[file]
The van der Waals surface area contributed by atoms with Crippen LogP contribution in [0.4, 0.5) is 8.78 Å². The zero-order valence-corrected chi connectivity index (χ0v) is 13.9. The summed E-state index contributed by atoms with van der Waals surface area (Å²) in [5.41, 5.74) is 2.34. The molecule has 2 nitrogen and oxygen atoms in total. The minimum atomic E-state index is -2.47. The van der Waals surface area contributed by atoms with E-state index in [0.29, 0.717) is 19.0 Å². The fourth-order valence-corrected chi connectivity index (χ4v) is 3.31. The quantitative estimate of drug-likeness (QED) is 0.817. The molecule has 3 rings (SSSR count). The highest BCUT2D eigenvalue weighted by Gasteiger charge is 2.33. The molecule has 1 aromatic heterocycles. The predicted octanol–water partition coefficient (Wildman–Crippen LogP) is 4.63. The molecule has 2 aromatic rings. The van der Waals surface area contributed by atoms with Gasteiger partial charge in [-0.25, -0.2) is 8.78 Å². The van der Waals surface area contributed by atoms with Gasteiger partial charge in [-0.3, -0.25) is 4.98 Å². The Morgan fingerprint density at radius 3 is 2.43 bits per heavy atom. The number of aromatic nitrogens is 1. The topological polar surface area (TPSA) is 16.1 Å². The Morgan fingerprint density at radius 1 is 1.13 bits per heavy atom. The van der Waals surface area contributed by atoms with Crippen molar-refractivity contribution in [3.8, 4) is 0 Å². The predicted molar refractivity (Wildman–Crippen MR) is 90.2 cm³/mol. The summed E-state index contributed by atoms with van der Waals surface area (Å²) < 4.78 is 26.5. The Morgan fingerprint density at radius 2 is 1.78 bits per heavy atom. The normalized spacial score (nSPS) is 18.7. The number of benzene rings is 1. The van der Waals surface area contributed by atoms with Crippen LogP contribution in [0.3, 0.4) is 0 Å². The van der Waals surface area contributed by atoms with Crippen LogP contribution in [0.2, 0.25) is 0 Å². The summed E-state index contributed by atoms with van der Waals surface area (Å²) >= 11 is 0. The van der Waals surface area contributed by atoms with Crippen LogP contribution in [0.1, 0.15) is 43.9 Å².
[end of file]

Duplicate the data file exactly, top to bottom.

The van der Waals surface area contributed by atoms with Crippen LogP contribution in [0.4, 0.5) is 8.78 Å². The zero-order valence-corrected chi connectivity index (χ0v) is 13.9. The summed E-state index contributed by atoms with van der Waals surface area (Å²) in [5.41, 5.74) is 2.34. The molecule has 2 nitrogen and oxygen atoms in total. The minimum atomic E-state index is -2.47. The van der Waals surface area contributed by atoms with E-state index in [0.29, 0.717) is 19.0 Å². The fourth-order valence-corrected chi connectivity index (χ4v) is 3.31. The quantitative estimate of drug-likeness (QED) is 0.817. The molecule has 3 rings (SSSR count). The highest BCUT2D eigenvalue weighted by Gasteiger charge is 2.33. The molecule has 1 aromatic heterocycles. The predicted octanol–water partition coefficient (Wildman–Crippen LogP) is 4.63. The molecule has 2 aromatic rings. The van der Waals surface area contributed by atoms with Gasteiger partial charge in [-0.25, -0.2) is 8.78 Å². The van der Waals surface area contributed by atoms with Gasteiger partial charge in [-0.3, -0.25) is 4.98 Å². The Morgan fingerprint density at radius 3 is 2.43 bits per heavy atom. The number of aromatic nitrogens is 1. The topological polar surface area (TPSA) is 16.1 Å². The Morgan fingerprint density at radius 1 is 1.13 bits per heavy atom. The van der Waals surface area contributed by atoms with Crippen molar-refractivity contribution in [3.8, 4) is 0 Å². The predicted molar refractivity (Wildman–Crippen MR) is 90.2 cm³/mol. The summed E-state index contributed by atoms with van der Waals surface area (Å²) < 4.78 is 26.5. The Morgan fingerprint density at radius 2 is 1.78 bits per heavy atom. The normalized spacial score (nSPS) is 18.7. The number of benzene rings is 1. The van der Waals surface area contributed by atoms with Crippen LogP contribution in [0.3, 0.4) is 0 Å². The van der Waals surface area contributed by atoms with Crippen LogP contribution in [0.2, 0.25) is 0 Å². The summed E-state index contributed by atoms with van der Waals surface area (Å²) >= 11 is 0. The van der Waals surface area contributed by atoms with Crippen LogP contribution in [0.1, 0.15) is 43.9 Å².